• Drunk driving is not worth it. I got off easy – tickets. I don’t think I could live out the rest of my days knowing I took someone’s life because of my arrogant, selfish decision.

    My sympathies to the family of the deceased. Very sad indeed.

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  • Michael Smith

    It is indeed a sad day when the head of the MTA says we must be cautious due to the possibility of litigation.

    Mr Ford, next time please let people know that we instead need to be cautious because we need to prevent 21-year-old tourists from getting run over so we are going to move forward as rapidly as possible with fixing a street that is clearly broken.

  • gibraltar

    Yes, cover your ass, Ford.

  • Nio

    Rob Anderson, six months ago: Masonic not dangerous, doesn’t need fixing.

  • Mike

    I was a witness to a hit and run at this exact location less than a year ago. A driver brushed a young Asian girl with the side of his car at around 45mph. He missed hitting her with his bumper by an inch.

    Same location (southbound Masonic just below Turk) and the same escape (a quick right onto Golden Gate). I managed to yell “Watch Out” as I saw the car coming and she was thankfully uninjured.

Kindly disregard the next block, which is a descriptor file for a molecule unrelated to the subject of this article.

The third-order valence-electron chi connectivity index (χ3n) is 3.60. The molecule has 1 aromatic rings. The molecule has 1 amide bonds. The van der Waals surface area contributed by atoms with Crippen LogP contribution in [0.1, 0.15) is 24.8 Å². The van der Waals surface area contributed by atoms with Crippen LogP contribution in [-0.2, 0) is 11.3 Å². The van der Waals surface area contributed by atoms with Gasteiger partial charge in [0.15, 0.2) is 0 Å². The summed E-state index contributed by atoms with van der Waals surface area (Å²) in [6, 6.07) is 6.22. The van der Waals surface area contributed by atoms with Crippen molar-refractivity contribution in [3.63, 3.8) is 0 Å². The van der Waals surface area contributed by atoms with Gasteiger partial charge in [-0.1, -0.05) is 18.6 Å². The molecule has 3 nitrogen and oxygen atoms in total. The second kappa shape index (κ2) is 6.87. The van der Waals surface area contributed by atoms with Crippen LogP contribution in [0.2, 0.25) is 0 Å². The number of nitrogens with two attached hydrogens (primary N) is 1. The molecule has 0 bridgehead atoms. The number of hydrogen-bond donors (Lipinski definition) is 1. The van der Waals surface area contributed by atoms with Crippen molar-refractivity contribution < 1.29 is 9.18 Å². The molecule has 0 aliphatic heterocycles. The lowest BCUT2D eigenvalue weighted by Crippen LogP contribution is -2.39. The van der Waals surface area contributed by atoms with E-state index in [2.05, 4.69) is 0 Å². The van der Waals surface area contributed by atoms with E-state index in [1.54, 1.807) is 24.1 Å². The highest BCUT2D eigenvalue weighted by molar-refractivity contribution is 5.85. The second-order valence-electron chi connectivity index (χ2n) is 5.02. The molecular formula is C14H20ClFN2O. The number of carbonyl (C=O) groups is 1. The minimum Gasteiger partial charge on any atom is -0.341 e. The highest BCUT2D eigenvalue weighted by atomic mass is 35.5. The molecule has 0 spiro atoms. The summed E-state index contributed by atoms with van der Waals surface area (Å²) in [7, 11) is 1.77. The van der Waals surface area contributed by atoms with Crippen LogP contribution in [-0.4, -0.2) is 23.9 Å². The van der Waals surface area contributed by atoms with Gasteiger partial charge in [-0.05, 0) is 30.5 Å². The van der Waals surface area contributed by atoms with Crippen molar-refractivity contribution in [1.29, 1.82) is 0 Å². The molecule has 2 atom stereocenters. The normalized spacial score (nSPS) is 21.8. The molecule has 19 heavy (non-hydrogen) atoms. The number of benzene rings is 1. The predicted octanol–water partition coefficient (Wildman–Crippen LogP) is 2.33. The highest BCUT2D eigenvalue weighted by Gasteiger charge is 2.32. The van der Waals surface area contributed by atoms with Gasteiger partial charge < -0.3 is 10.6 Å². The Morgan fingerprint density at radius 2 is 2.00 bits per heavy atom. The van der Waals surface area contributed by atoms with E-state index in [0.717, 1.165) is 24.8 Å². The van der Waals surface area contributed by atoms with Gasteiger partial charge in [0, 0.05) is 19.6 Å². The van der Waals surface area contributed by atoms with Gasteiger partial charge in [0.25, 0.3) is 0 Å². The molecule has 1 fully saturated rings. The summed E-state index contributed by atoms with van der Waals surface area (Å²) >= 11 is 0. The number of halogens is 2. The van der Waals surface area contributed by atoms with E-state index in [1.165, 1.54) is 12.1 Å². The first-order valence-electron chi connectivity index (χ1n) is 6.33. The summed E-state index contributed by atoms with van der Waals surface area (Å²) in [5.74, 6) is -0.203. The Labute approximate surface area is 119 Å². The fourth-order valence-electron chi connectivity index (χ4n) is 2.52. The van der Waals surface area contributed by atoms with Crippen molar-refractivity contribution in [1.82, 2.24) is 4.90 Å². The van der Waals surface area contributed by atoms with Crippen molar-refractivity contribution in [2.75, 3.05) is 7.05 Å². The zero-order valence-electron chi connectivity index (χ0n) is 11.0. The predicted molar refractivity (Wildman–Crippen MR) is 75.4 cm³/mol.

Most bike-car accidents usually occur at intersections or through ROW mistakes. Masonic is everyone’s worst fear: being hit from behind and never see it coming.

  • EL

    None of the 4 Masonic options will address DUI’s.

  • A physically-separated bike lane with a physical barrier (such as trees, planted medians, parked cars) between the bike lane and car traffic would protect bicyclists from DUIs and from crazy people who just like running over bicyclists.

    RIP Nils Linke. I am so sorry we are so slow in building out our bicycle infrastructure.

  • Michael Smith

    El, actually a good bike lane would have likely helped. The current configuration means that a bicyclists rides in front of the cars. If a driver is impaired or distracted they run right into the slower moving bicyclist. But if there is a separate lane then the car is much more likely to go around the cyclist. And a physically separated cycle track protected by large trees (option #4) would be even better from the standpoint of protecting cyclists from impaired drivers.

    So yes, you have a point. We need to deal with DUIs. But better street design saves lives.

  • This cements my opposition to Target moving in at Masonic & Geary. Nothing good can come of putting a retail box store in the crosshairs of 2 four-lane thoroughfares. More cars = more problems.